With some reluctance I spent this holiday going down and back to New York for an audition, splitting the trip between the car and a train and a night at my parents’ house. This morning I got into the city with enough time to warm up, and I hustled uptown to the practice room I’d reserved in order to wake up my voice (my audition was before noon) and get myself settled a bit.
I tend to use warm-up rooms as dressing rooms as well, running some scales while I’m layering on more mascara, and sometimes even perching on a piano bench to hoist on some hose. The room I was in today was a little dark, so it is possible I put on way too much makeup, but there was a nice mirror taking up one entire wall that I used to make sure I was presentable.
After sprucing up and warming up, I started running my arias. I took advantage of the mirror, which I don’t always have in my practice spaces, to examine posture, tension, gestures, and the like. I stood across from myself in an expensive dress, fashionable sweater, cute heels, with my hair all fluffy and my face coated in paint. Even as I was singing I heard a voice speak in my ear so clearly that I was surprised not to see my own self saying it in the mirror. It was my own voice in my mind’s ear, and it was looking in the mirror and saying “Who is that?”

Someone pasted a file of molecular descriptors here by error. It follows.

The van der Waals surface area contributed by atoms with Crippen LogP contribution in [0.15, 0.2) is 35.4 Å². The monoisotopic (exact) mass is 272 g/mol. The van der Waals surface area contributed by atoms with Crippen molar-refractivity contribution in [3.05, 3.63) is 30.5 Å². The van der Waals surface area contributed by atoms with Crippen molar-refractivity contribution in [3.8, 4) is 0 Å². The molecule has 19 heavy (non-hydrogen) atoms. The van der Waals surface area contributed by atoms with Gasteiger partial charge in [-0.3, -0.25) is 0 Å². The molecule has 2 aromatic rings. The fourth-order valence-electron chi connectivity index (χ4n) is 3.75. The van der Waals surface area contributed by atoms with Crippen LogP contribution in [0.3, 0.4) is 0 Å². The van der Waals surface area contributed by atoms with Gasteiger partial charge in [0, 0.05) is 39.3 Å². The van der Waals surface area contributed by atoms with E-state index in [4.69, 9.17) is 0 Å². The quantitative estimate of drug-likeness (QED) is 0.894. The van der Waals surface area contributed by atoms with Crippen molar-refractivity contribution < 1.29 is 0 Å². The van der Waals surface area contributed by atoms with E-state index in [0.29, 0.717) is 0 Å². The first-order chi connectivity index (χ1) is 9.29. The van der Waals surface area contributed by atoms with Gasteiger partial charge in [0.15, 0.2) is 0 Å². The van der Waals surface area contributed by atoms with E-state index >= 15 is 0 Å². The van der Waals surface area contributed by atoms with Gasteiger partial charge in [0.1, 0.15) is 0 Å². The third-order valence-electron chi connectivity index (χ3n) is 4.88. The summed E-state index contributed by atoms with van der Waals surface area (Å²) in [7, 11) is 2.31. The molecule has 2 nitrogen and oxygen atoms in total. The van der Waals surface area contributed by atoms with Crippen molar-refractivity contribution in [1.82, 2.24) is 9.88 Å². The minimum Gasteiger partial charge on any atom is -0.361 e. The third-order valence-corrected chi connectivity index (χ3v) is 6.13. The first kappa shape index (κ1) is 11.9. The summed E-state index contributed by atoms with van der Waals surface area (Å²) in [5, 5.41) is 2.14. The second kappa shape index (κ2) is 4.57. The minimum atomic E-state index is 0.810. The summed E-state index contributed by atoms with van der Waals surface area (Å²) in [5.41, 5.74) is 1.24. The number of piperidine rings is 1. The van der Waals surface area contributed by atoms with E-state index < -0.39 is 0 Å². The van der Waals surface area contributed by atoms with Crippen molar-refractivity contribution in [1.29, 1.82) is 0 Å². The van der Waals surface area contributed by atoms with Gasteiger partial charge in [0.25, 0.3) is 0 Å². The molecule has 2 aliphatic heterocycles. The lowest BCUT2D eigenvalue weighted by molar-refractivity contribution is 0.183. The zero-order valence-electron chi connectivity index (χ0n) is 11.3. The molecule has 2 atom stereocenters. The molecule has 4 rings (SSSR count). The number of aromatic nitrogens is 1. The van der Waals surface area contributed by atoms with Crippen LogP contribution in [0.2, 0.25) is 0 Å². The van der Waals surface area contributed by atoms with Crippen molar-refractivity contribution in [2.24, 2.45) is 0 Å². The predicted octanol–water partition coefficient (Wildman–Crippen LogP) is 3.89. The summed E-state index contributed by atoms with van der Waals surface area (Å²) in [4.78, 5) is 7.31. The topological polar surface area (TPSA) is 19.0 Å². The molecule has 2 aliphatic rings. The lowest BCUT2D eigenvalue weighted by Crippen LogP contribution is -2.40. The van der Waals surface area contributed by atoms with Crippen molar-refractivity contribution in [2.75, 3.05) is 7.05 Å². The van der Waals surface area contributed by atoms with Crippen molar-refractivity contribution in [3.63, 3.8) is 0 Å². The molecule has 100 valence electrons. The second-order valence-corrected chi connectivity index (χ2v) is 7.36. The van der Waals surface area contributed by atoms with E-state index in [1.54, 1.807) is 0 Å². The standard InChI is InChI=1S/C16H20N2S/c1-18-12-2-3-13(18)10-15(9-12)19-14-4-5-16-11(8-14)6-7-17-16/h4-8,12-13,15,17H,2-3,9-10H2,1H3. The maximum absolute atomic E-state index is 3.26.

My reflection was everything it is supposed to be: pretty, chic, pulled together. I was more than presentable, and yet I’d never felt like more of an imposter in my whole life? I’m wild and spastic and out of touch. I wake up with unimaginably large hair. My clothes are covered with spills and full of tears. I don’t cut an impressive figure. Who was I trying to fool?
Which one of those is the myth? The sloppy spaz who always dressed and acted like a tomboy? The polished performer who has finally figured out how to use eye-makeup? Are neither of them myths? Can I be both?
I’ve written before how easy it is to feel out of place when trying to pass in professional music circles, and what a challenge it is to stay authentic while being your own brand. My guess is this is a challenge for everyone, not just singers or artists – how do we mature without losing who we were?
Is it somehow inauthentic to grow up? How much of a façade can I put up before I lose myself? Why does success make me feel like I am betraying someone?
There’s a photo I keep on my fridge because it reminds me of who I am – silly and wild and intense and honest, with a little food on my face. I need to remember that’s who I always am.